by Meredith Martin Tuesday January 5, 2010

The Debate: United Arab Emirates, December 18, 2009

 

 

The Debate: Iceland , December 15, 2009

 

The Debate: Greece in Crisis, December 16, 2008

 

For the past two seasons, just prior to the holidays The Agenda has featured countries that have a tendency to go unnoticed in the news. Well, three of those countries are in the news today.

 
 
United Arab Emirates
Much to the chagrin of Toronto, Dubai boisterously unveiled the world’s tallest tower/building on Monday. Unfortunately, the mixed use building (residential, business, and a hotel) has not reached full occupancy yet, as discussed on The Agenda’s examination of the countries’ financial woes.
 
 
According to the Financial Post:

The occupancy rate at Burj Dubai may reach 75% this year, with office leasing proving the biggest challenge for investors, said Roy Cherry, an analyst at investment bank Shuaa Capital PSC. While mainly residential, the 200-story tower will have 37 floors of office and retail space. "Those who bought with the intention of leasing will face a difficult time because few companies today can justify paying premiums for luxury," Mr. Cherry said.

 
Iceland
According to The Globe and Mail:

Iceland’s plans for Economic recovery and the future of its government were thrown into doubt on Tuesday when the island’s president forced a referendum on a bill seen as key to restoring its access to foreign capital. President Olafur Grimsson refused to sign a bill repaying % $5 billion to Britain and the Netherlands for money lost by savers in those countries when it’s Icesave bank collapsed in 2008.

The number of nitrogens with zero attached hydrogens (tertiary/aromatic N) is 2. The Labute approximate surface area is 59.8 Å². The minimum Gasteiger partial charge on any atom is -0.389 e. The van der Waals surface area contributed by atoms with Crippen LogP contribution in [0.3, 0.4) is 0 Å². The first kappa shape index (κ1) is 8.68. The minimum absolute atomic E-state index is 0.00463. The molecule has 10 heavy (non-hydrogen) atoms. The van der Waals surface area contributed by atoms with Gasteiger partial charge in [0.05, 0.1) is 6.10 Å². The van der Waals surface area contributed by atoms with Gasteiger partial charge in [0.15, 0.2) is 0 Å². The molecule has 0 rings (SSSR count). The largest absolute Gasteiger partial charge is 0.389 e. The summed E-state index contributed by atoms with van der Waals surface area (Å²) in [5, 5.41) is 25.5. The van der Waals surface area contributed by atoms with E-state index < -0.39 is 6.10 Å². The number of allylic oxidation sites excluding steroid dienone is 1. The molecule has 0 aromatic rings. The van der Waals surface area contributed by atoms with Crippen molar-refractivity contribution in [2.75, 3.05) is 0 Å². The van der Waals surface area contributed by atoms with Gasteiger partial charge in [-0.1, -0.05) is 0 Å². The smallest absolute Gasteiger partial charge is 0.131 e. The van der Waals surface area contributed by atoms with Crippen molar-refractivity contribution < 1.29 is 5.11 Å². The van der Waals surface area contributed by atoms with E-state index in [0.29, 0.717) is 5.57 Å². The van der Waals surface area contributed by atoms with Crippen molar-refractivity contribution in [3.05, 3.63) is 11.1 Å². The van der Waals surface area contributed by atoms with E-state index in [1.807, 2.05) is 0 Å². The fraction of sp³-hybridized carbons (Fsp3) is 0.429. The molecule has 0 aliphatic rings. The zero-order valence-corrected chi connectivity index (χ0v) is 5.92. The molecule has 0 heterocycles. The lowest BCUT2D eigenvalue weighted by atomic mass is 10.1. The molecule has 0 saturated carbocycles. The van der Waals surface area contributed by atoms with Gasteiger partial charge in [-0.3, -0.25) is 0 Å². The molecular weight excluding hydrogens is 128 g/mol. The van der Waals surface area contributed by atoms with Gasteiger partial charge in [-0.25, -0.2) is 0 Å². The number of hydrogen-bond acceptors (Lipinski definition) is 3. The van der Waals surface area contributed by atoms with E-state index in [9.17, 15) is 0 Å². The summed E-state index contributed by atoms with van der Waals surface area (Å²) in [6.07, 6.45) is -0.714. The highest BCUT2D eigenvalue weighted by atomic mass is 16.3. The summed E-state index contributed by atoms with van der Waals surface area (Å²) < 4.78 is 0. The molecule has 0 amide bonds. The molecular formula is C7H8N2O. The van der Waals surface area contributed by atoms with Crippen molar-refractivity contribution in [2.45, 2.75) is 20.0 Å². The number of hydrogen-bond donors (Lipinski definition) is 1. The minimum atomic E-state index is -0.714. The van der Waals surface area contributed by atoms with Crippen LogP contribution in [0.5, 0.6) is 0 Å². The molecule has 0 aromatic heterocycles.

The Icesave program is clearly a contentious issue in Iceland one that was highlighted on the show.

 

Greece

It was December 2008 when we shone The Agenda spotlight on Greece and at that time the country’s troubles were primarily political. Today they are economic. According to The Globe and Mail:

A team of EU and ECB officials is due in Athens this week to discuss fiscal measures in the euro zone’s weakest link. The government had pledged in December to cut he deficit to 8.7 percent of GDP in 2010 from 12.7 per cent last year under the EU ceiling by the end of 2013. “Greece has to realize the tough situation it is in and prepare a credible plan of reducing the deficit, which would contain details of how they plan to do it, not only empty promises,” said an EU official who declined to be named.

And so begin a new year, a new decade in fact, of current affairs programs. Happy New Year everyone!

Economics